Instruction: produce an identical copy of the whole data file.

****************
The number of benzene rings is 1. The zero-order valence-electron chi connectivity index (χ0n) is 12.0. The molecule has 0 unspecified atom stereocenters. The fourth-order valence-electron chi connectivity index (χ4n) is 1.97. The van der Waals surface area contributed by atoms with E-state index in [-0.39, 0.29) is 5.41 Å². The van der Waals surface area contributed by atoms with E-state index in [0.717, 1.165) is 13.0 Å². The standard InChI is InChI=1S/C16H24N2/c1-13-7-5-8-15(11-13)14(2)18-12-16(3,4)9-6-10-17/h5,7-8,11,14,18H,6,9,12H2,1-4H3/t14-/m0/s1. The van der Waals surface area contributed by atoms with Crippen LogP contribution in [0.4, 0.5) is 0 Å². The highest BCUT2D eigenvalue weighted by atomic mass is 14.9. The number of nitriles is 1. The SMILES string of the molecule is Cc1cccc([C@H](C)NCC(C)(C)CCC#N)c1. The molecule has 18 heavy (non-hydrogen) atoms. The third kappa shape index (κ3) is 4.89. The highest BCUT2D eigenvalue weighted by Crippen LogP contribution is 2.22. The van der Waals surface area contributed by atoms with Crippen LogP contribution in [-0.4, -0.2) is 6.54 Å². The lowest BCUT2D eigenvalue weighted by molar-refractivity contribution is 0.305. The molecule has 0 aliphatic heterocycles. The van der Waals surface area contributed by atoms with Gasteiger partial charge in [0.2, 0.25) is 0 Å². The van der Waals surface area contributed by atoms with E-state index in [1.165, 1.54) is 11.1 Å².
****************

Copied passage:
The number of benzene rings is 1. The zero-order valence-electron chi connectivity index (χ0n) is 12.0. The molecule has 0 unspecified atom stereocenters. The fourth-order valence-electron chi connectivity index (χ4n) is 1.97. The van der Waals surface area contributed by atoms with E-state index in [-0.39, 0.29) is 5.41 Å². The van der Waals surface area contributed by atoms with E-state index in [0.717, 1.165) is 13.0 Å². The standard InChI is InChI=1S/C16H24N2/c1-13-7-5-8-15(11-13)14(2)18-12-16(3,4)9-6-10-17/h5,7-8,11,14,18H,6,9,12H2,1-4H3/t14-/m0/s1. The van der Waals surface area contributed by atoms with Crippen LogP contribution in [0.4, 0.5) is 0 Å². The highest BCUT2D eigenvalue weighted by atomic mass is 14.9. The number of nitriles is 1. The SMILES string of the molecule is Cc1cccc([C@H](C)NCC(C)(C)CCC#N)c1. The molecule has 18 heavy (non-hydrogen) atoms. The third kappa shape index (κ3) is 4.89. The highest BCUT2D eigenvalue weighted by Crippen LogP contribution is 2.22. The van der Waals surface area contributed by atoms with Crippen LogP contribution in [-0.4, -0.2) is 6.54 Å². The lowest BCUT2D eigenvalue weighted by molar-refractivity contribution is 0.305. The molecule has 0 aliphatic heterocycles. The van der Waals surface area contributed by atoms with Gasteiger partial charge in [0.2, 0.25) is 0 Å². The van der Waals surface area contributed by atoms with E-state index in [1.165, 1.54) is 11.1 Å².